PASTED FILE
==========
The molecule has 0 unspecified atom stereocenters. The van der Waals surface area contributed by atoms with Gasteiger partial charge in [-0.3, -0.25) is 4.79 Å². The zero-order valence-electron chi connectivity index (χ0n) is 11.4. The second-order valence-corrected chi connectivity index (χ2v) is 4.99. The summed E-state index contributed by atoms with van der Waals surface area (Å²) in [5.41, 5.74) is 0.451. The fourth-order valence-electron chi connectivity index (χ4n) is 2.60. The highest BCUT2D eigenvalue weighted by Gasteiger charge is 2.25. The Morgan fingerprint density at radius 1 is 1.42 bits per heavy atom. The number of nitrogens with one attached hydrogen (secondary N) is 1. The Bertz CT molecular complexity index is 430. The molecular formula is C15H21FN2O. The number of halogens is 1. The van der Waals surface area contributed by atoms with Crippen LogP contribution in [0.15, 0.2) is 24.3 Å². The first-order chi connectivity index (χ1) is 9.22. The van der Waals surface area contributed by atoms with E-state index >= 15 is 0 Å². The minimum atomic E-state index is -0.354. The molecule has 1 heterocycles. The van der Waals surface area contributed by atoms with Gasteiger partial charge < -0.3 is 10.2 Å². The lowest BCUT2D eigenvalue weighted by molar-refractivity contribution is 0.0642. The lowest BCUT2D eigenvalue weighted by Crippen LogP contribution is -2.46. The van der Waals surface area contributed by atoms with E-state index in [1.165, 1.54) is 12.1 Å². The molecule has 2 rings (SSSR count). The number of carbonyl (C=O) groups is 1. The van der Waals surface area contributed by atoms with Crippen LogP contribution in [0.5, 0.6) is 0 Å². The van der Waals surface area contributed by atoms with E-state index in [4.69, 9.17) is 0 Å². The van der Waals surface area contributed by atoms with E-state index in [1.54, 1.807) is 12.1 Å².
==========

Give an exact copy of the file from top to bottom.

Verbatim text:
The molecule has 0 unspecified atom stereocenters. The van der Waals surface area contributed by atoms with Gasteiger partial charge in [-0.3, -0.25) is 4.79 Å². The zero-order valence-electron chi connectivity index (χ0n) is 11.4. The second-order valence-corrected chi connectivity index (χ2v) is 4.99. The summed E-state index contributed by atoms with van der Waals surface area (Å²) in [5.41, 5.74) is 0.451. The fourth-order valence-electron chi connectivity index (χ4n) is 2.60. The highest BCUT2D eigenvalue weighted by Gasteiger charge is 2.25. The Morgan fingerprint density at radius 1 is 1.42 bits per heavy atom. The number of nitrogens with one attached hydrogen (secondary N) is 1. The Bertz CT molecular complexity index is 430. The molecular formula is C15H21FN2O. The number of halogens is 1. The van der Waals surface area contributed by atoms with Crippen LogP contribution in [0.15, 0.2) is 24.3 Å². The first-order chi connectivity index (χ1) is 9.22. The van der Waals surface area contributed by atoms with E-state index >= 15 is 0 Å². The minimum atomic E-state index is -0.354. The molecule has 1 heterocycles. The van der Waals surface area contributed by atoms with Gasteiger partial charge < -0.3 is 10.2 Å². The lowest BCUT2D eigenvalue weighted by molar-refractivity contribution is 0.0642. The lowest BCUT2D eigenvalue weighted by Crippen LogP contribution is -2.46. The van der Waals surface area contributed by atoms with E-state index in [1.165, 1.54) is 12.1 Å². The molecule has 2 rings (SSSR count). The number of carbonyl (C=O) groups is 1. The van der Waals surface area contributed by atoms with Crippen LogP contribution in [0.5, 0.6) is 0 Å². The van der Waals surface area contributed by atoms with E-state index in [4.69, 9.17) is 0 Å². The van der Waals surface area contributed by atoms with E-state index in [1.54, 1.807) is 12.1 Å².